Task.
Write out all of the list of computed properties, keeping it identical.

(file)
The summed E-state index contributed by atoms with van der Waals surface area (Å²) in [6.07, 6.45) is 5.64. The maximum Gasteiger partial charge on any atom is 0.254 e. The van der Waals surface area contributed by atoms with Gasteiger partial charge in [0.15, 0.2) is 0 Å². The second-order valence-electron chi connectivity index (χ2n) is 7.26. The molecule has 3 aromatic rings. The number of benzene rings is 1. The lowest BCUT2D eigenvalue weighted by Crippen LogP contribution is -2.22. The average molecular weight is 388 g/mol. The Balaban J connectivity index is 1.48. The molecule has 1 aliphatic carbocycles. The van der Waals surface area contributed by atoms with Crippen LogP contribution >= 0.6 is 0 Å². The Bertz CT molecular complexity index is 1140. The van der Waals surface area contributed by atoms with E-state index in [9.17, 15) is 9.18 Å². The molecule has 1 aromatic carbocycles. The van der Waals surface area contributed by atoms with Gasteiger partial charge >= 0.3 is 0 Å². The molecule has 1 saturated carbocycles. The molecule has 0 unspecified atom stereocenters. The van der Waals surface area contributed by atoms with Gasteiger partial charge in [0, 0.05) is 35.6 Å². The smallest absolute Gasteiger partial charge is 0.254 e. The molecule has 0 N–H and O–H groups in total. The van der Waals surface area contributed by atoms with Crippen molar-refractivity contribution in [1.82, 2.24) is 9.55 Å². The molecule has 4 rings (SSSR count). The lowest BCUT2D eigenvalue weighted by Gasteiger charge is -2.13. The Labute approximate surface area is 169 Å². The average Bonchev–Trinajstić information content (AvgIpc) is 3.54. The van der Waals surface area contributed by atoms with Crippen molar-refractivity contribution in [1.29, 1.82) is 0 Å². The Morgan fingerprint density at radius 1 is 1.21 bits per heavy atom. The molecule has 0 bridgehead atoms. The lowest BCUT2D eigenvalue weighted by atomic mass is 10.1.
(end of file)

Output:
The summed E-state index contributed by atoms with van der Waals surface area (Å²) in [6.07, 6.45) is 5.64. The maximum Gasteiger partial charge on any atom is 0.254 e. The van der Waals surface area contributed by atoms with Gasteiger partial charge in [0.15, 0.2) is 0 Å². The second-order valence-electron chi connectivity index (χ2n) is 7.26. The molecule has 3 aromatic rings. The number of benzene rings is 1. The lowest BCUT2D eigenvalue weighted by Crippen LogP contribution is -2.22. The average molecular weight is 388 g/mol. The Balaban J connectivity index is 1.48. The molecule has 1 aliphatic carbocycles. The van der Waals surface area contributed by atoms with Crippen LogP contribution >= 0.6 is 0 Å². The Bertz CT molecular complexity index is 1140. The van der Waals surface area contributed by atoms with E-state index in [9.17, 15) is 9.18 Å². The molecule has 1 aromatic carbocycles. The van der Waals surface area contributed by atoms with Gasteiger partial charge >= 0.3 is 0 Å². The molecule has 1 saturated carbocycles. The molecule has 0 unspecified atom stereocenters. The van der Waals surface area contributed by atoms with Gasteiger partial charge in [0, 0.05) is 35.6 Å². The smallest absolute Gasteiger partial charge is 0.254 e. The molecule has 0 N–H and O–H groups in total. The van der Waals surface area contributed by atoms with Crippen molar-refractivity contribution in [1.82, 2.24) is 9.55 Å². The molecule has 4 rings (SSSR count). The lowest BCUT2D eigenvalue weighted by Gasteiger charge is -2.13. The Labute approximate surface area is 169 Å². The average Bonchev–Trinajstić information content (AvgIpc) is 3.54. The van der Waals surface area contributed by atoms with Crippen molar-refractivity contribution in [1.29, 1.82) is 0 Å². The Morgan fingerprint density at radius 1 is 1.21 bits per heavy atom. The molecule has 0 bridgehead atoms. The lowest BCUT2D eigenvalue weighted by atomic mass is 10.1.